NBA in-attendance records – A successful business model

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The National Basketball Association (NBA) has a unique business model.

A strategic plan that is illustrated as a success not only among the Sports industry but also the remaining sectors. Regarding Ticketing, Sales, client retention, league competitiveness balance through the Draft, regular season and deep-playoff structure, etc.

Nonetheless, the in-attendance number has seen a rise.

As a matter of fact, the 2016-2017 NBA season set the all-time regular-season attendance record for a third consecutive season with almost 22 million fans cheering inside the arena (21,997,412).

The latter regular season tied the 2015-2016 sellout record (723), marking the third consecutive year the league had 700 or more games sold out.

Summarizing the highest Total NBA Regular-Season Attendances All-Time:

1st: 2016-17 – 21,997,412

2nd: 2015-16 – 21,972,129

3rd: 2014-15- 21,926,548

4th: 2006-07- 21,841,480

5th: 2005-06- 21,595,804

And Highest Average NBA Regular-Season Attendances All-Time:

1st: 2016-17 – 17,884

2nd: 2015-16 – 17,864

3rd: 2014-15 – 17,826

4th: 2006-07 – 17,757

5th: 2005-06 – 17,558

(Source: https://goo.gl/irP4XE)

The worldwide broadcasting coverage, NBA TV and Over-the-Top (OTT) platforms options could lead the fan into watching the game in the comfort of the sofa. As so, the key-point is paying for the experience. The engagement provided. The entertainment displayed. The niche-product.

As Mark Cuban (NBA Dallas Mavericks’ owner) said: “We (sports leagues/teams) answer the question: What are we going to do tonight?”.

The competition is rather wider than choosing between an NBA or a NFL game. It’s getting a competitive advantage against cinemas, theaters, restaurants, concerts, and the list goes on.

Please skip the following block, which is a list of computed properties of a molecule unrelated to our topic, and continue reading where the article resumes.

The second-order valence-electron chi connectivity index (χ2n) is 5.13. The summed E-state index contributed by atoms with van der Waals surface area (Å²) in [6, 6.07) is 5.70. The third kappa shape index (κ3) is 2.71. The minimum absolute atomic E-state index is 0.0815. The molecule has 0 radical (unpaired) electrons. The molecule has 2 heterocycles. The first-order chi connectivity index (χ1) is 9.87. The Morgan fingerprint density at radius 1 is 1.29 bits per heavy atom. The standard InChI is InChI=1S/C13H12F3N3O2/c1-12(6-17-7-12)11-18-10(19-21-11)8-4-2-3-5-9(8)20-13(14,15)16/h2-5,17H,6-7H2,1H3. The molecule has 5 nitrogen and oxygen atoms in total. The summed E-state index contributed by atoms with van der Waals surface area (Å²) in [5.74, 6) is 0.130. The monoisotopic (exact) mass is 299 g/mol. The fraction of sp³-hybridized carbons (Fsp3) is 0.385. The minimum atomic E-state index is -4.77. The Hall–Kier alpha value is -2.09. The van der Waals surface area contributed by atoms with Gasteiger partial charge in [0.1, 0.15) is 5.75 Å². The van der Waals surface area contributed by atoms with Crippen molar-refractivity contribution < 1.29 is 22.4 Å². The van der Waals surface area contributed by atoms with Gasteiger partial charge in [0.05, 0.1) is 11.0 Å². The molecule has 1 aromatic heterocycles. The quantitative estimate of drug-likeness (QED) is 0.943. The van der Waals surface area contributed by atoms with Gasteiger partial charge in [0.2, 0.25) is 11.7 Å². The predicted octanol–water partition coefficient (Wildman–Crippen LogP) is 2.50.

Hence, the NBA product needs to be attractive not only for the fans but also for the investors, sponsors, media and owners.

Thus, the league have had a strong marketing and communication approach through its product: the players, the teams, the show.

A show which involves an all-around experience apart from the game itself. From food and beverages, music, dance shows, an half-court fan shot and kiss-cams going viral in the social media. It is business rather than mere passion. It’s the American approach and it fits the culture perfectly.

Additionally, the NBA is aware of the trends the market offers. The later topic can be confirmed with a concrete example: the All-Star game. The audience has evolved and the NBA adjusted. Until the 90’s – early 00’s the players’ goal was to win the game. East vs West. Defensive schemes and physical plays. The best players in the league going against each other in the mid-season break.

However, we are witnessing a different NBA All-Star game. A game where the “show” has a different meaning. On the 2017 New Orleans All-Star Game we saw Stephen Curry laying down the court for an open Giannis Antetokounmpo slam Dunk.

Which aspects can justify this different attitude from the product (players)?

Within several possible answers including preventing injuries for highly-paid players, I would rather focus on the fan point-of-view.

Thus, Millennials, in general, prefer the latter show. And NBA has to make sure the next generation of adults will bring their families to watch games they saw highlights on Facebook, Instagram and Twitter.

The human being needs change with evolution. In this case, with technology tools.

With that said, the new NBA eight-year deal with Nike starting in the 2017-2018 season, replacing Adidas as the new apparel provider is worth around 1 billion dollars.

How does Nike aim to innovate right away? With the Nike’s ‘NBA Connected’ jerseys tap into the game with NFC tags.

The ability to unlock “premium content” as pregame arrival footage, highlight packages and top players’ favorite music playlists. It is engaging for the fan.

One plus product in-attendance attraction factor.

NBA is seeking more sell-out games as for each of the current 30 teams’ Sales Department do.

We may see that coming.

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